Dear passer by,
I know what you think you saw. I could tell by the look in your eyes. The curl of your lip. The way you turned to your friend, muttered something, shook your head.
You saw a kid in muddy clothes, pulling violently on a tree branch, shouting and screeching. Little vandal. I’ll bet she’s a handful in the classroom, if she even goes to school.
You saw a Mom standing and watching, phone in hand, taking photographs, laughing. What a terrible parent. Can’t she teach that child to respect nature? Can’t she stop her being so destructive. It’s no wonder the child behaves the way she does.
You saw me.
You saw my daughter.
You saw us out on a walk.
Melon is autistic. She’s 5. She’s had probably the roughest week on record since her diagnosis 10 months ago. Imagine her as a cup which is always half-full of anxiety. Life events, change, the environment and stress help that cup to fill up with anxiety till it overflows. It’s called a meltdown.
You didn’t see a meltdown. The meltdown happened yesterday, and the day before, and this evening.
We did that same walk yesterday. If you’d been there, you’d have seen Melon screaming, wearing shorts because she couldn’t bear the feeling of clothes on her legs. You’d have seen her constantly dropping to her knees to obsessively touch the floor and her ankles – it’s a ritualised behaviour that she uses to try and manage her anxiety. You’d have seen me powerless to stop except by hugging her tight and wrapping my coat around her like a shield.
You’d also have seen Melon refusing to turn round and go home, because she loves to walk. She loves to pick blackberries. She loves nature. You’d have seen her push herself to do something she wanted, employing every coping mechanism she knew.
We’ve done that same walk a lot this summer. Melon has been anxious because school has been on a break. She’s been anxious because school is starting again. Her routine is blown to pieces, her sleep has been disrupted. The weather has been too hot, the lights have been too bright. That same walk, has been a thing that gave her a sense of routine. Now do you see why it was so important for us to go on it?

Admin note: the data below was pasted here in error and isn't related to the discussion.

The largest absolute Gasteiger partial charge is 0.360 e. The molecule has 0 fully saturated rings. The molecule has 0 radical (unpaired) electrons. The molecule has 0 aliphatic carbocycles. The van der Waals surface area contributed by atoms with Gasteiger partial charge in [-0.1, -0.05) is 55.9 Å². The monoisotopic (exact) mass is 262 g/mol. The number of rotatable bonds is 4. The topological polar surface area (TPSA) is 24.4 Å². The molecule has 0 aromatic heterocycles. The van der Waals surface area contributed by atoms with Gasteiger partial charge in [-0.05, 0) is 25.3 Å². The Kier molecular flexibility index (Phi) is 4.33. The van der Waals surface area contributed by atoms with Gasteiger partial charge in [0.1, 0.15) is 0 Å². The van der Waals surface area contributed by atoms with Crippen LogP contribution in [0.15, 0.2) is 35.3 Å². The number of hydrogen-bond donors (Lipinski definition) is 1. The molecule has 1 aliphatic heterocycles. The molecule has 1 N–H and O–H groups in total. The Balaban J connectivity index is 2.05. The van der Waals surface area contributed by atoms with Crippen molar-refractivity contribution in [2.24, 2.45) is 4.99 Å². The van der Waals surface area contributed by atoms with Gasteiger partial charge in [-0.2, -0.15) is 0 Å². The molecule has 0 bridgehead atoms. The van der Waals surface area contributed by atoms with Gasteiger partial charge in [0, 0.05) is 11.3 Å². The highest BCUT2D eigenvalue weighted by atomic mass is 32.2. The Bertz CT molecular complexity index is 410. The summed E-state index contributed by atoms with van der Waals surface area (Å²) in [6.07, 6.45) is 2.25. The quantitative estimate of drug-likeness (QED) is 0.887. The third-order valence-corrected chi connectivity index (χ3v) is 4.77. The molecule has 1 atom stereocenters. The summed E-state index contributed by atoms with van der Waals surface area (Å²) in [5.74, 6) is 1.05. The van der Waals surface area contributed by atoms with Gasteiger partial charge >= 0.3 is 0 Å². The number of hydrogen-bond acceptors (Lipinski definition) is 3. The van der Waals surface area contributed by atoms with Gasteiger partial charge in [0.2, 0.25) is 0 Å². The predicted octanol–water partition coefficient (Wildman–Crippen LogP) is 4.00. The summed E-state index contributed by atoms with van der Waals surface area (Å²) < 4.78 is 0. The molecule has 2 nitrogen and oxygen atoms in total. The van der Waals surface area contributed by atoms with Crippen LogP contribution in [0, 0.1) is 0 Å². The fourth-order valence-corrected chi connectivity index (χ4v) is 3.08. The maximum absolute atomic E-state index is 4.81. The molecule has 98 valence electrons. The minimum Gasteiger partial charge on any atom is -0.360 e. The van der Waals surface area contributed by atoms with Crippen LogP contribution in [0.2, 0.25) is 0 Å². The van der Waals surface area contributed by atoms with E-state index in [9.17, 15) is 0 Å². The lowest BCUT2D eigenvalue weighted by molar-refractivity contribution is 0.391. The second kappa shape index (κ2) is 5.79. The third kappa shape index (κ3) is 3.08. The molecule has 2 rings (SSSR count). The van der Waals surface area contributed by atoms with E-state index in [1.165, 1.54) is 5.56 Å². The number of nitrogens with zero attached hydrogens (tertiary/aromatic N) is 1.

Come back to today.
What did you see? – Melon pulling on that tree. Why? – Because she’s realised that the branch is strong enough to take her weight, and if she leans back she can bounce and swing off it. She is seeking sensory input. Her senses – sight, smell, touch, balance, sound, taste, spatial awareness – need constant stimulation and input, the way a dry, thirsty mouth needs water. This is part of autism. It is more intense when she is anxious. Swinging on the tree helps her get that input. It helps her manage that anxiety. The noises she is making are her expressions of happiness and joy, and her way of creating sound to block out unwanted sounds.
You saw me taking pictures because she was so happy, she’d figured out something that felt good, I wanted to record the moment for my blog.
Melon isn’t ill. We don’t want or need your pity.
Autism isn’t a disease, it’s part of the way Melons brain is wired – part of her neurology. It throws up challenges every day, that require Melon and those who love her to adapt, adjust, innovate, learn new ways to cope and to communicate. Despite the hard parts, Nd the sad parts, I would not wish Melon to be anything other than who or what she is – my beautiful, hard working, determined little girl.
I do wish one thing though. I wish you would read this, understand it, and stop the judgemental looks and comments. Show some understanding, show some acceptance.